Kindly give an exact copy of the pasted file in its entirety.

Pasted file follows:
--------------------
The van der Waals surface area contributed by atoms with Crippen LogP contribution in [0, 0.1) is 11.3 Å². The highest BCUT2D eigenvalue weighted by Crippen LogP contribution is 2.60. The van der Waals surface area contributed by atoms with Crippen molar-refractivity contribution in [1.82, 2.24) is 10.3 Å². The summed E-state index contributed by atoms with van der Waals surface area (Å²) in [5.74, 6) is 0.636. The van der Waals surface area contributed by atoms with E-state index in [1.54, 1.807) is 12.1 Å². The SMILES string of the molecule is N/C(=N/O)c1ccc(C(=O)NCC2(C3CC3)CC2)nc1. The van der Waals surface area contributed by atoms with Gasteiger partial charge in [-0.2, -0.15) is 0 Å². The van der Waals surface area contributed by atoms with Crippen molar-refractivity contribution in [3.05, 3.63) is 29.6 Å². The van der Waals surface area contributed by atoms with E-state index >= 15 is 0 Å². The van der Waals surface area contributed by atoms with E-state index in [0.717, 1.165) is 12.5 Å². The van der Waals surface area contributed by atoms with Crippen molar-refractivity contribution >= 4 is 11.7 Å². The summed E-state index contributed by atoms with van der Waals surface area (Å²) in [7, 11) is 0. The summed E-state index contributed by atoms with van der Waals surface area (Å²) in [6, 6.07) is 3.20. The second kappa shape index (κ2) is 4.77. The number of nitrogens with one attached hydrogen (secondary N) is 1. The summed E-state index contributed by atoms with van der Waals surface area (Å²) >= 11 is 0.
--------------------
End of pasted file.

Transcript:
The van der Waals surface area contributed by atoms with Crippen LogP contribution in [0, 0.1) is 11.3 Å². The highest BCUT2D eigenvalue weighted by Crippen LogP contribution is 2.60. The van der Waals surface area contributed by atoms with Crippen molar-refractivity contribution in [1.82, 2.24) is 10.3 Å². The summed E-state index contributed by atoms with van der Waals surface area (Å²) in [5.74, 6) is 0.636. The van der Waals surface area contributed by atoms with E-state index in [1.54, 1.807) is 12.1 Å². The SMILES string of the molecule is N/C(=N/O)c1ccc(C(=O)NCC2(C3CC3)CC2)nc1. The van der Waals surface area contributed by atoms with Gasteiger partial charge in [-0.2, -0.15) is 0 Å². The van der Waals surface area contributed by atoms with Crippen molar-refractivity contribution in [3.05, 3.63) is 29.6 Å². The van der Waals surface area contributed by atoms with E-state index >= 15 is 0 Å². The van der Waals surface area contributed by atoms with E-state index in [0.717, 1.165) is 12.5 Å². The van der Waals surface area contributed by atoms with Crippen molar-refractivity contribution >= 4 is 11.7 Å². The summed E-state index contributed by atoms with van der Waals surface area (Å²) in [7, 11) is 0. The summed E-state index contributed by atoms with van der Waals surface area (Å²) in [6, 6.07) is 3.20. The second kappa shape index (κ2) is 4.77. The number of nitrogens with one attached hydrogen (secondary N) is 1. The summed E-state index contributed by atoms with van der Waals surface area (Å²) >= 11 is 0.